Abstract: The seasonal snowpack plays a critical role in Arctic and boreal hydrologic and ecologic processes. Though snow depth can be different from one season to another there are repeated relationships between ecotype and snowpack depth. Alterations to the seasonal snowpack, which plays a critical role in regulating wintertime soil thermal conditions, have major ramifications for near-surface permafrost. Therefore, relationships between vegetation and snowpack depth are critical for identifying how present and projected future changes in winter season processes or land cover will affect permafrost. Vegetation and snow cover areal extent can be assessed rapidly over large spatial scales with remote sensing methods, however, measuring snow depth remotely has proven difficult. This makes snow depth–vegetation relationships a potential means of assessing snowpack characteristics. In this study, we combined airborne hyperspectral and LiDAR data with machine learning methods to characterize relationships between ecotype and the end of winter snowpack depth. Our results show hyperspectral measurements account for two thirds or more of the variance in the relationship between ecotype and snow depth. An ensemble analysis of model outputs using hyperspectral and LiDAR measurements yields the strongest relationships between ecotype and snow depth. Our results can be applied across the boreal biome to model the coupling effects between vegetation and snowpack depth.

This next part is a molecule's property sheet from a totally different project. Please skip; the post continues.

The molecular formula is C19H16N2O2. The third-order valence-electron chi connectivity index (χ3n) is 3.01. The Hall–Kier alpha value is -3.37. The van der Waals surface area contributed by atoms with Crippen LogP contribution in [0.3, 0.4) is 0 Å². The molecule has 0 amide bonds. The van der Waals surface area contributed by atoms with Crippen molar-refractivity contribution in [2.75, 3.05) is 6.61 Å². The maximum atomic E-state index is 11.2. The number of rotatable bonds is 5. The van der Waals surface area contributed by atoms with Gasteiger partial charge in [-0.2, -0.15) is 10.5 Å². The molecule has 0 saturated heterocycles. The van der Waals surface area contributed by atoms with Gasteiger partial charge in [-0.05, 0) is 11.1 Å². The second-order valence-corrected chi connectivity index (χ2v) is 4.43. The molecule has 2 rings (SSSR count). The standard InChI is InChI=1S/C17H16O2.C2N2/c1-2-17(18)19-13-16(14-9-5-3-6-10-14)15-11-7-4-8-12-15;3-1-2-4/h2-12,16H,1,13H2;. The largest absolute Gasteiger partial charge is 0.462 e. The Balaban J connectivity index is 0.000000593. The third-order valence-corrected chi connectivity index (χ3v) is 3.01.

• A Pulse of Mercury and Major Ions in Snowmelt Runoff from a Small Arctic Alaska Watershed